Usability Nightmare: Xfce Settings Manager
Quick! Where do you go to increase the text size in all your applications? Can you pick the right button on the first try? Do you feel lucky, punk?
- Desktop, because it's at the top, I see it first, and text is a part of my desktop experience.
- Display, because that's where the setting is in Windows XP.
- User Interface, because everything I have ever wanted to change is a user interface setting.
- Panel, because I also want to change the text size on the panel.
- Window Manager, because windows can display text on them.
- Window Manager Tweaks, because I want to tweak to how text is shown.
Or maybe you're in the wrong settings manager. The first hurdle was in the Settings menu. Text settings aren't mentioned at all, although some things are in two or three places. I'm glad I'm not setting up a printer!
It turns out that we chose wisely. Unfortunately, in the Xfce Settings Manager, text sizes are distributed between two categories. Choose Window Manager for the window title bars, and User Interface for everything else.
Can't you come up with a better way of organizing settings than Windows 3.1? Has the state of the art in Settings dialogs not advanced since 1992?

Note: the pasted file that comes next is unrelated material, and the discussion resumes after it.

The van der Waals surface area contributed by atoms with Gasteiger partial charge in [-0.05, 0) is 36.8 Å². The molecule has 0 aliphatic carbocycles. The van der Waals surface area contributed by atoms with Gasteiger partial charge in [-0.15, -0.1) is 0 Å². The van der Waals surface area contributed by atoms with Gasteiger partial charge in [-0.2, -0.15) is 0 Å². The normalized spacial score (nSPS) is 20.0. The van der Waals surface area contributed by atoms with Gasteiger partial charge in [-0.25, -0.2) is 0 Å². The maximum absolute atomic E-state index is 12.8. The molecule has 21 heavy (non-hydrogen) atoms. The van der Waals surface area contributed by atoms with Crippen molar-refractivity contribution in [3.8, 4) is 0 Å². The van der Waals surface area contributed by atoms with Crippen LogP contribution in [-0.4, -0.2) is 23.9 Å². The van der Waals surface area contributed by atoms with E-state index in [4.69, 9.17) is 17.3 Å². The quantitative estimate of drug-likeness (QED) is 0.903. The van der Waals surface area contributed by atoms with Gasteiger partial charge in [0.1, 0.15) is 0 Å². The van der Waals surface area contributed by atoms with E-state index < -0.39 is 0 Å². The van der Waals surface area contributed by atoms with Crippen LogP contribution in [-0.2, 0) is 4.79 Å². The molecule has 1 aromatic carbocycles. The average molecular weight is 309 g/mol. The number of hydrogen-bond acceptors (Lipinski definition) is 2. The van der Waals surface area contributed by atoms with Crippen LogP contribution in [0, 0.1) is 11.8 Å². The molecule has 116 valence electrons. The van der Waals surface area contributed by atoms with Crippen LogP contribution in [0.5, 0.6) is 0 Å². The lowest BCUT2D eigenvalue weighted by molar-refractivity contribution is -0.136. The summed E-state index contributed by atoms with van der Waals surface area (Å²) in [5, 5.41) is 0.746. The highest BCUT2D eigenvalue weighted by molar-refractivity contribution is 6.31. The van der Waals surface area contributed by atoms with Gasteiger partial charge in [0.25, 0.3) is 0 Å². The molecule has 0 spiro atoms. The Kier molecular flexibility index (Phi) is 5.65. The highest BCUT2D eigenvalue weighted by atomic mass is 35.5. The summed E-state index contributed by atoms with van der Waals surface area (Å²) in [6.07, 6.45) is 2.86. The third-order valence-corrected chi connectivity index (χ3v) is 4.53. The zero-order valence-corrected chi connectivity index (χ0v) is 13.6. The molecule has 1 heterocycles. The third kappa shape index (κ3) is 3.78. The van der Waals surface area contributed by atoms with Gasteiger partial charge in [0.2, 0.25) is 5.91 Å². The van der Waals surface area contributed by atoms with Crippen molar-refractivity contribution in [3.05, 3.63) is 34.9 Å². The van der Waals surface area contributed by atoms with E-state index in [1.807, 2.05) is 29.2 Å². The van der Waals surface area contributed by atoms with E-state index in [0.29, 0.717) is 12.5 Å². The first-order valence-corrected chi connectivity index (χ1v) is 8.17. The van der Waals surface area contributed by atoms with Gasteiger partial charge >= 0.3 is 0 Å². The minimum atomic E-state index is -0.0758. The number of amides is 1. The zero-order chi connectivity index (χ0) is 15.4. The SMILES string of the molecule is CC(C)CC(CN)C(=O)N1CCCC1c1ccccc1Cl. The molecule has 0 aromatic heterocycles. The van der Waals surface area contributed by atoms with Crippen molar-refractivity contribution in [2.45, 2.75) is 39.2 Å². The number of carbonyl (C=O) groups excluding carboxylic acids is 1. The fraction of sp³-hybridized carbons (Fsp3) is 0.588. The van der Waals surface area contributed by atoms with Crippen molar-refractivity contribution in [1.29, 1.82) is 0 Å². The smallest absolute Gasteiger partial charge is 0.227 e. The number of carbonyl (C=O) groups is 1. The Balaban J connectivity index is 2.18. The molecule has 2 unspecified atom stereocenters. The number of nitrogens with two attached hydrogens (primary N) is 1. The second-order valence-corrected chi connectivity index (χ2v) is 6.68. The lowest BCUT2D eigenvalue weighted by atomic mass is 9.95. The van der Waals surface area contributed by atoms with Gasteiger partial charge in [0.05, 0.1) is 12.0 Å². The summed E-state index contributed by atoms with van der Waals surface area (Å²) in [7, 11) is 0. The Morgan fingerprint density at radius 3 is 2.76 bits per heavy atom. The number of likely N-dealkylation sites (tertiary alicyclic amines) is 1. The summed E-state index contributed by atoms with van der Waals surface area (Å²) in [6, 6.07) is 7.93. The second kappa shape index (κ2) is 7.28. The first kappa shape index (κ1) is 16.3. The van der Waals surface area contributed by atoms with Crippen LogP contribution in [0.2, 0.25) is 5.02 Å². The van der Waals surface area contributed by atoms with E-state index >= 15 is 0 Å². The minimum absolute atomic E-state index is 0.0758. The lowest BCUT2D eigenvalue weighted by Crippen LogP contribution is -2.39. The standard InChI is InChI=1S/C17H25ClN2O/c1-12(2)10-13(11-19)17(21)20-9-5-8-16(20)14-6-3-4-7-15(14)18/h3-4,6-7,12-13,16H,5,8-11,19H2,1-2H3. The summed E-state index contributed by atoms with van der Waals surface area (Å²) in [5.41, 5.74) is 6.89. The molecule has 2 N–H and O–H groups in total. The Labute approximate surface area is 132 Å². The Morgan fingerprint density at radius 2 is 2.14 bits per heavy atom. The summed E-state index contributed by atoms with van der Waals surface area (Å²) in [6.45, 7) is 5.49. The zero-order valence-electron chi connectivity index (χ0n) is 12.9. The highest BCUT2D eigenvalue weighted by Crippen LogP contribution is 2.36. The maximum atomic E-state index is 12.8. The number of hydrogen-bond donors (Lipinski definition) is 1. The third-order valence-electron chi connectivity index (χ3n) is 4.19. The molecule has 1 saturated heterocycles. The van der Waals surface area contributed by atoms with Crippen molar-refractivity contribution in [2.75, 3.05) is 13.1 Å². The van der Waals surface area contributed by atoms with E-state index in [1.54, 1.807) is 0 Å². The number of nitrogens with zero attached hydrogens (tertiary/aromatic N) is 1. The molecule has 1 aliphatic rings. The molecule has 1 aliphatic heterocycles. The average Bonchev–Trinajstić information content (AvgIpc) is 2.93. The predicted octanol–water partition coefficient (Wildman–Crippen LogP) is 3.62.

At least Microsoft's control panel was unambiguous. It even had a description in the status bar of what you were going to click on.
Today's Usability Tips
- Did you notice that I never mentioned the word font? New users might call things by different names. More people in the world know what "text size" means than "font size".
- Manuals have gone the way of the floppy disk. Instead of writing a manual, spend time just watching someone use your software, so you won't need one in the first place.
- People read the screen from the top down. Take advantage of this, and put the most common settings first.
- If your software has many settings, thoughtlessly dividing them into categories is a sure way of making them more confusing.
- If you are copying user interface layout from Windows 3.1, at least do it right.
C++: A language for next generation web appsOn Monday, I was pleased to be an uninvited speaker at Waterloo Devhouse, hosted in Postrank's magnificent office. After making some surreptitious alterations to their agile development wall, I gave a tongue-in-cheek talk on how C++ can fit in to a web application.
UMA and free long distanceWhat's to stop me from travelling to another continent, and then making free long distance calls to local numbers back home? Technically, nothing.
VP trees: A data structure for finding stuff fastLet's say you have millions of pictures of faces tagged with names. Given a new photo, how do you find the name of person that the photo most resembles?
In the cases I mentioned, each record has hundreds or thousands of elements: the pixels in a photo, or patterns in a sound snippet, or web usage data. These records can be regarded as points in high dimensional space. When you look at a points in space, they tend to form clusters, and you can infer a lot by looking at ones nearby.